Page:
Should we borrow for our daughter’s wedding?

Weddings can be very expensive, with costs amounting to more than $30,000 common in New Zealand.  That can be a significant financial burden for parents and some are tempted to borrow against their house to pay for the big day.  If that is what you are considering, there are some big questions to think about.

Do your homework to avoid the possible pain and stress of two mortgage payments. Analyse your income and employment situation, and put your pencil to the numbers to determine how much wedding you can afford without debt. Talk this over with your daughter and her fiance.

Does the wedding need to cost $30,000?

When our daughter graduated from university, her education fund was changed to the house deposit/wedding fund.  When she got engaged that was a helpful trade-off for her and her fiance to think about.  There was pressure to have a big wedding, but they both wanted to buy a house in the future.  That got them thinking about how they could have a special wedding without making it more difficult to buy a house.

Some of the areas you can look at to save money are:

  1. Do your research on options for purchasing clothing for the wedding party. What can you borrow?  Is a good second hand dress or suit available online?  A friend of our daughter’s had recently purchased a cheap new dress online and was very happy with it.  The cost was just $80 compared with the $3,000 someone we knew paid for a similar dress made locally.
  2. Ask friends to help you crowdsource flowers or consider whether you need flowers? Are there alternatives to flowers?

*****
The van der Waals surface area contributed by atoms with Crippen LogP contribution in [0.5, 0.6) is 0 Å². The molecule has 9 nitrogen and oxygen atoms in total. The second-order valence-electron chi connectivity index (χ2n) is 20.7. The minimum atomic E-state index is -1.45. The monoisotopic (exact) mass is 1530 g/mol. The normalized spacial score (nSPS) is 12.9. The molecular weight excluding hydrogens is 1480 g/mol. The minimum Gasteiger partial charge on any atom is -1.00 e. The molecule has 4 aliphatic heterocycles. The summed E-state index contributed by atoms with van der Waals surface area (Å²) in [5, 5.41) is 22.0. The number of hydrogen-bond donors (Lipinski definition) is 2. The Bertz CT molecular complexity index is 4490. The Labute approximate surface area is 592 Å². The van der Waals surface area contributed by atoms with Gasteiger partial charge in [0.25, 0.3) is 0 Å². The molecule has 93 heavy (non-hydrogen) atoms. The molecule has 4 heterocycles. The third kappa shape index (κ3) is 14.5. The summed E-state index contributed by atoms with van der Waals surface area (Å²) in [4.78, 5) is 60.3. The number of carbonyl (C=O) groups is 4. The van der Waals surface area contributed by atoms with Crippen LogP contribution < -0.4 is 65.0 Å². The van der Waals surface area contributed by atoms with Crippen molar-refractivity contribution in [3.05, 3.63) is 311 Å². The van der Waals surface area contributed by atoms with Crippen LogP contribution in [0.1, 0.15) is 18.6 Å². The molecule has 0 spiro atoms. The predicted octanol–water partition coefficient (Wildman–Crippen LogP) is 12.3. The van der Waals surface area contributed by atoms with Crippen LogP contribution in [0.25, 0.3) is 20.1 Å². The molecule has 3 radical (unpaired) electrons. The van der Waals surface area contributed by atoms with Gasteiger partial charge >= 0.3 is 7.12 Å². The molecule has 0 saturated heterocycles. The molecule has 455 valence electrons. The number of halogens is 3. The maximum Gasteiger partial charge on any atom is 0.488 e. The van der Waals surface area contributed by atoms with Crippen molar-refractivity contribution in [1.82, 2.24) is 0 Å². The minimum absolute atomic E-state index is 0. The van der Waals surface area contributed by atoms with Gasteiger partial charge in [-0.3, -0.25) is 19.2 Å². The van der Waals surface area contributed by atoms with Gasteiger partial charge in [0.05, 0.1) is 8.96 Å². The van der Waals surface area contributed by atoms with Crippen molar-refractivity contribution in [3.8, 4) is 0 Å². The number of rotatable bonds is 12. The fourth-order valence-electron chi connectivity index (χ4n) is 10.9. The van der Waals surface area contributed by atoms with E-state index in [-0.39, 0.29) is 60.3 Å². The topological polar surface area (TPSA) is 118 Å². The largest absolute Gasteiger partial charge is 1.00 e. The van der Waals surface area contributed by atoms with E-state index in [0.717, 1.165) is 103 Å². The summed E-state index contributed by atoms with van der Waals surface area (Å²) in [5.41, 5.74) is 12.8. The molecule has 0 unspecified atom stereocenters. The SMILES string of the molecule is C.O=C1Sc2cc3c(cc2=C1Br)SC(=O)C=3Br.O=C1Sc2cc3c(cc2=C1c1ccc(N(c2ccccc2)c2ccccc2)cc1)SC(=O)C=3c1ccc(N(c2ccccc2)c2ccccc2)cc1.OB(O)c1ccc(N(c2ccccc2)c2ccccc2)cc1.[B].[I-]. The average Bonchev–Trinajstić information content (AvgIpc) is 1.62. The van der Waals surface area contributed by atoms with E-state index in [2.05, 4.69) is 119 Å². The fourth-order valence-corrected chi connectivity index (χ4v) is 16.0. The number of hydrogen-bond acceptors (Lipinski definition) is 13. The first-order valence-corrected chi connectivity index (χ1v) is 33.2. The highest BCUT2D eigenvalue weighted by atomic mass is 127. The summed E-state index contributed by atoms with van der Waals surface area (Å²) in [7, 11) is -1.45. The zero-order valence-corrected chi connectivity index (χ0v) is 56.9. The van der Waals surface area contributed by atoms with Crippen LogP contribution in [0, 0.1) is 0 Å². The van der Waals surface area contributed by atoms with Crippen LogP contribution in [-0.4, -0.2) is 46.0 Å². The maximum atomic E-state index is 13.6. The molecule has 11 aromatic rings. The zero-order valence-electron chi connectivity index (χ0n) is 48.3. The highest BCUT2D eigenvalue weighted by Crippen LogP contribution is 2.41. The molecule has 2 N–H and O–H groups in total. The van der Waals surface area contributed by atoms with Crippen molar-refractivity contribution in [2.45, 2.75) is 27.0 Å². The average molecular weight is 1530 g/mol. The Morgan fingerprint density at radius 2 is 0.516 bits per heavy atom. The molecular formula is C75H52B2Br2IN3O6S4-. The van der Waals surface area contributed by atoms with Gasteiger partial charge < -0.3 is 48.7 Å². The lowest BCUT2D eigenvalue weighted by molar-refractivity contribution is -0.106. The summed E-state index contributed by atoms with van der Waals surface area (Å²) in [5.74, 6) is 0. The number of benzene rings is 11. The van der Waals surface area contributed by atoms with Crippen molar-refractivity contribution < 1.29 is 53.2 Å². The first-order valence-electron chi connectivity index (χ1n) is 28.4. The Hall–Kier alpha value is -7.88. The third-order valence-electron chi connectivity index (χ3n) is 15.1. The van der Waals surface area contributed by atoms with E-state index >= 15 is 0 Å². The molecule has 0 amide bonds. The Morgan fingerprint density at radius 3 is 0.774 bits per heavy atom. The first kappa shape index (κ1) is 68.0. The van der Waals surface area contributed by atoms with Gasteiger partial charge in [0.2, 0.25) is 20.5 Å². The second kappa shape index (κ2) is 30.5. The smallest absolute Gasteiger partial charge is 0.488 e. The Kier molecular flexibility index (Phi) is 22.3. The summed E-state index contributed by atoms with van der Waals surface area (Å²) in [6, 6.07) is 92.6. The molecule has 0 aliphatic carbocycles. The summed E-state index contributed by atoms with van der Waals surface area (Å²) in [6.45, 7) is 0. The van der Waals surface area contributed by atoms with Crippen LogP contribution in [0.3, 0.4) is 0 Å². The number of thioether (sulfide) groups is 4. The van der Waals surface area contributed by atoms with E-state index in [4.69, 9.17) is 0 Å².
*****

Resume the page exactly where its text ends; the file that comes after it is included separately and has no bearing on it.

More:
3. Photographs and video costs for the wedding can be very expensive. Are friends available to help out?
  4. Venues can be very expensive to hire and may require you to use their catering for the reception. They are usually more attractive settings than your own church facilities, but how important is that.  What is the long-term cost of using an expensive venue?
  5. Are friends willing to volunteer to do the catering or help the caterer to minimise your costs.
  6. Alcohol can be a significant cost. If you choose to have it, you have to decide a limit to how much you are willing to pay.  When do the guests at the wedding need to pay if they want to consume more?
  7. Are there other items, such as the wedding cake and bridal vehicles, which family and friends can help with as a practical wedding gift?

When Jesus told a crowd (Luke 14:25-33) to consider the cost of discipleship.  He gave an illustration: “For which of you, desiring to build a tower, does not first sit down and count the cost, whether he has enough to complete it?” This diligence and analysis is necessary for every big decision we face in life.

Frugal weddings are nothing to be ashamed of.  Years ago, a survey suggested that weddings featuring low costs but a high number of guests produced longer lasting marriages than high cost weddings with fewer guests.  That might reflect the level of wider friends and family support before and after the wedding, since many people like to know how they can help out.

Be encouraged and patient. I am not sure how long you have before the big day, but disciplined spending and saving now can help you avoid borrowing. My hope is that this information will help you show the maximum amount of love and support to your daughter and future son-in-law, with the minimal amount of financial stress.

Peter Crawford

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Peter Crawford

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